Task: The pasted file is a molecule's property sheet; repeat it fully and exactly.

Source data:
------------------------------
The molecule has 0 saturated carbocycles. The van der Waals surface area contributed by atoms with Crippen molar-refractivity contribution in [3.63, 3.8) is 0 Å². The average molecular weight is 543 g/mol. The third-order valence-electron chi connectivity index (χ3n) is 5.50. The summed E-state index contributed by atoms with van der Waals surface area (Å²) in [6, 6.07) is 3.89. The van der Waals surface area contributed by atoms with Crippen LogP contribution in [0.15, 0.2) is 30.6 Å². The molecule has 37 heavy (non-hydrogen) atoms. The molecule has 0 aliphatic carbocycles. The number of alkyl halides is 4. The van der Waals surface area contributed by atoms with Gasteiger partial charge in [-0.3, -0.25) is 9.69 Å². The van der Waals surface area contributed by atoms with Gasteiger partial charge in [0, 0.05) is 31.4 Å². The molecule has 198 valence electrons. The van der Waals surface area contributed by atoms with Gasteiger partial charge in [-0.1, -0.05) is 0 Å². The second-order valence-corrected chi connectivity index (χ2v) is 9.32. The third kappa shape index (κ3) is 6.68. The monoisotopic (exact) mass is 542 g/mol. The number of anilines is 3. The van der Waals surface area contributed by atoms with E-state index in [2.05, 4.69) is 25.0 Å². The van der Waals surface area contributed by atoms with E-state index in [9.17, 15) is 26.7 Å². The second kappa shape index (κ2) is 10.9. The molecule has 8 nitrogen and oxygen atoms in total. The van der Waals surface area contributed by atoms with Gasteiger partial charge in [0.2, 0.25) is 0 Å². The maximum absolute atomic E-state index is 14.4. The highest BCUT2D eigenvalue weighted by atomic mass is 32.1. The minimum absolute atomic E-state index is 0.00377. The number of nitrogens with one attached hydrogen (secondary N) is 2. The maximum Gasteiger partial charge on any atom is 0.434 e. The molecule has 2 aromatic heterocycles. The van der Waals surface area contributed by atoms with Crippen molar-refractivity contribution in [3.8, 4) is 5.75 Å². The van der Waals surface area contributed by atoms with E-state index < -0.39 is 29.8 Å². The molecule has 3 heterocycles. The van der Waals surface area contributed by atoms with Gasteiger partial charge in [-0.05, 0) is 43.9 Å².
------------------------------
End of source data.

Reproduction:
The molecule has 0 saturated carbocycles. The van der Waals surface area contributed by atoms with Crippen molar-refractivity contribution in [3.63, 3.8) is 0 Å². The average molecular weight is 543 g/mol. The third-order valence-electron chi connectivity index (χ3n) is 5.50. The summed E-state index contributed by atoms with van der Waals surface area (Å²) in [6, 6.07) is 3.89. The van der Waals surface area contributed by atoms with Crippen LogP contribution in [0.15, 0.2) is 30.6 Å². The molecule has 37 heavy (non-hydrogen) atoms. The molecule has 0 aliphatic carbocycles. The number of alkyl halides is 4. The van der Waals surface area contributed by atoms with Gasteiger partial charge in [-0.3, -0.25) is 9.69 Å². The van der Waals surface area contributed by atoms with Gasteiger partial charge in [0, 0.05) is 31.4 Å². The molecule has 198 valence electrons. The van der Waals surface area contributed by atoms with Gasteiger partial charge in [-0.1, -0.05) is 0 Å². The second-order valence-corrected chi connectivity index (χ2v) is 9.32. The third kappa shape index (κ3) is 6.68. The monoisotopic (exact) mass is 542 g/mol. The number of anilines is 3. The van der Waals surface area contributed by atoms with E-state index in [2.05, 4.69) is 25.0 Å². The van der Waals surface area contributed by atoms with E-state index in [9.17, 15) is 26.7 Å². The second kappa shape index (κ2) is 10.9. The molecule has 8 nitrogen and oxygen atoms in total. The van der Waals surface area contributed by atoms with Gasteiger partial charge in [0.2, 0.25) is 0 Å². The maximum absolute atomic E-state index is 14.4. The highest BCUT2D eigenvalue weighted by atomic mass is 32.1. The minimum absolute atomic E-state index is 0.00377. The number of nitrogens with one attached hydrogen (secondary N) is 2. The maximum Gasteiger partial charge on any atom is 0.434 e. The molecule has 2 aromatic heterocycles. The van der Waals surface area contributed by atoms with Crippen molar-refractivity contribution in [3.8, 4) is 5.75 Å². The van der Waals surface area contributed by atoms with E-state index < -0.39 is 29.8 Å². The molecule has 3 heterocycles. The van der Waals surface area contributed by atoms with Gasteiger partial charge in [-0.05, 0) is 43.9 Å².